Are You S.A.D.?

I have become a bona-fide winter hater. I didn’t used to mind it much, but after weathering sixty-three of them, I have had it with winter. Short days, slippery roads, and snow blowing the driveway give me no joy. My body aches more. I eat more. I sleep more. I complain more. I have less energy and ambition.

I used to think that S.A.D. (Seasonal Affective Disorder) was for sissies. I was so busy that the weather didn’t really matter. But now I think all of these winters have had a cumulative effect on me.

S.A.D. was named in 1984 by Norman E. Rosenthal. I remember thinking, what a stupid name for not liking winter. But it is a real mood disorder for people who have normal mental health throughout most of the year while experiencing depressive symptoms at the same time each year, usually in the winter. The symptoms include sleeping too much, eating too much (especially carbs), having little energy, and feeling depressed. Sounds familiar.

Not surprisingly, the prevalence of S.A.D. is uneven throughout the country, affecting nearly ten percent of the population in Alaska and a little over one percent of the people in Florida.

That’s part of the problem for me. I have been to the beaches of Florida several times. Even though it is usually in the spring when we visit, my Weather Channel app reveals the temperatures there change very little when the calendar rolls over to January and February. When I see a high of eighty-one degrees there and five degrees here, it makes me question my sanity.

I much prefer sandy beaches over snowy landscapes where streets and parking lots turn into gray slushy, refrozen messes for months at a time as our cars turn a dirty white from salt and winter road slop. I prefer wearing shorts, a t-shirt, and flip flops rather than big coats that get in your way in the car, restaurants, and movie theaters. I like seeing things bloom, rather than hoping the brown vegetation in my yard under the snow and ice somehow survived the winter. I prefer exercising outside, walking or bike riding, over some grueling, boring cardio machine. I am more of a beach bum and hippie at heart than I am a mountain man and survivalist.

Furthermore, I like my freedom and I want to be able to go outside at will, without a bunch of preparation to protect myself against the elements. I love going to outdoor festivals and music venues, and eating meals on the patio. So many of my favorite activities are only doable a few short months out of the year.

According to the experts, S.A.D. can usually be diminished, if not totally overcome, with exercise, outdoor activity on sunny days, and light therapy. I would add something else. It is important to have something that you have to do and some things that you enjoy doing. Once our minds are refocused onto meaningful activity, the weather conditions will become less important, like an invisible computer program running in the background while you are doing something else.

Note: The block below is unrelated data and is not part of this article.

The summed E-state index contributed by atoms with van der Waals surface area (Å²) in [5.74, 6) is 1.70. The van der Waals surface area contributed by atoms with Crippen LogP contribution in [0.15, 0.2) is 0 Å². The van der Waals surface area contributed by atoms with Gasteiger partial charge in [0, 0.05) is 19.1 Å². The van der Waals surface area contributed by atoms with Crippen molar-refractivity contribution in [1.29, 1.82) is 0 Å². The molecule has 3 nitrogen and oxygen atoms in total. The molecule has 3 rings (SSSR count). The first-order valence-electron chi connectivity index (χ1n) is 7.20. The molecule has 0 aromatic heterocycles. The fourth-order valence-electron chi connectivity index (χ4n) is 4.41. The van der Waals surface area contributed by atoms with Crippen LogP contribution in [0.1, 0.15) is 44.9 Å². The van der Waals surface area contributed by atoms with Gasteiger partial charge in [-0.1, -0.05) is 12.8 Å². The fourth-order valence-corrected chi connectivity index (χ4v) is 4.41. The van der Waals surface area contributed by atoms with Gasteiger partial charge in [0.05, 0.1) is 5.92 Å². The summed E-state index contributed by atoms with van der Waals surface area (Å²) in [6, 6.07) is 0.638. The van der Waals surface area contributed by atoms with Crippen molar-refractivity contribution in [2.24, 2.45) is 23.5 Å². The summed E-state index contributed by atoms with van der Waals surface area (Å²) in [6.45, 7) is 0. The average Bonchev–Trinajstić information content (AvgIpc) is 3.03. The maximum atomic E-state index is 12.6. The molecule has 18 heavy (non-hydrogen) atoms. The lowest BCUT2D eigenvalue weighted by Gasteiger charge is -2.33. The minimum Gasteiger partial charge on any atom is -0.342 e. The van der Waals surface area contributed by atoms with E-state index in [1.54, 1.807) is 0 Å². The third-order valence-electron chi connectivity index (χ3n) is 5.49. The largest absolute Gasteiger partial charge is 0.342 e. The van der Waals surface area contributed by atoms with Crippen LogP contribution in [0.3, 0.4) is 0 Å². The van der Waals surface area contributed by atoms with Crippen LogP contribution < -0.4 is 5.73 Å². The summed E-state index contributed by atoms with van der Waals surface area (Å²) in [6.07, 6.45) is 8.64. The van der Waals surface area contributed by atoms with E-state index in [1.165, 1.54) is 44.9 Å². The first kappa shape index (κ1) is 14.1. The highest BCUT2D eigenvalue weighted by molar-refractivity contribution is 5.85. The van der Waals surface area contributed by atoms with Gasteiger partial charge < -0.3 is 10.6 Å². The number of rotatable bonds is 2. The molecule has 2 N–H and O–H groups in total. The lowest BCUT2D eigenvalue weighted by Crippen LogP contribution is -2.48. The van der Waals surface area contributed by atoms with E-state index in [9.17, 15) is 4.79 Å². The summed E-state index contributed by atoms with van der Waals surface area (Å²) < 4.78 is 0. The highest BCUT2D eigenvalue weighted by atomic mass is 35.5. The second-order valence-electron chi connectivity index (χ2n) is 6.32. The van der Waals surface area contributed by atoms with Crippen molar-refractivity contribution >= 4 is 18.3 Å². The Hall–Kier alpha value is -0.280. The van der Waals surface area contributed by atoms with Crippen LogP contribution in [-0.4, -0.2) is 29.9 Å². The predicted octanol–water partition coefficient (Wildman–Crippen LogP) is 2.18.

If you think of the winter that way, it really doesn’t affect most things you want to do. Don’t give it more attention than it deserves. When it comes down to it, a lot of things affect our mental and emotional health, but it is up to us to find ways to manage our own sense of wellbeing.

There are some good things about winter too, like Christmas, (for our family) a slew of birthdays in January and February, the Winter Festival in Cedarburg, and the snow sculpting competition in Lake Geneva. Winter gives us income tax refunds, chili, grilled cheese sandwiches with tomato soup, and hot chocolate. We don’t have to cut the grass or rake leaves. Instead, we can start a fire in the fireplace or turn on our electronic fireplace, read a good book, and snuggle with our favorite fur baby. Or we can cocoon on the couch with a snack, some blankets, and the love of our life as the snow falls outside while we watch Beachfront Bargain Hunters and plan our retirement in Florida.

For me, winter is a great time to get caught up on several writing projects, like this column.

 

This column was published in The Kenosha News, February 5, 2017.

Image credit:Babbletrish. Creative Commons.

 

About Glenn

Glenn Hager is the author of An Irreligious Faith and Free Range Faith. He encourages independent minded people of faith through his writing, speaking, consulting, and one-on-one relationships.
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2 Comments

  1. I love the Christmas celebrations at your home. The warmth of family pushes back the gloom that lasts for days. I also agree with the flip- flops and being outside. Gardening is the best antidepressant. But, I also remember the South where it can be too hot to breathe and you are stuck inside from the heat , not the cold. SAD seems to affect us more as we age. Our bodies feel it and mentally it is another day lost. Keeping active mentally and physically is so important. Of course, doing activities with friends always makes it better.

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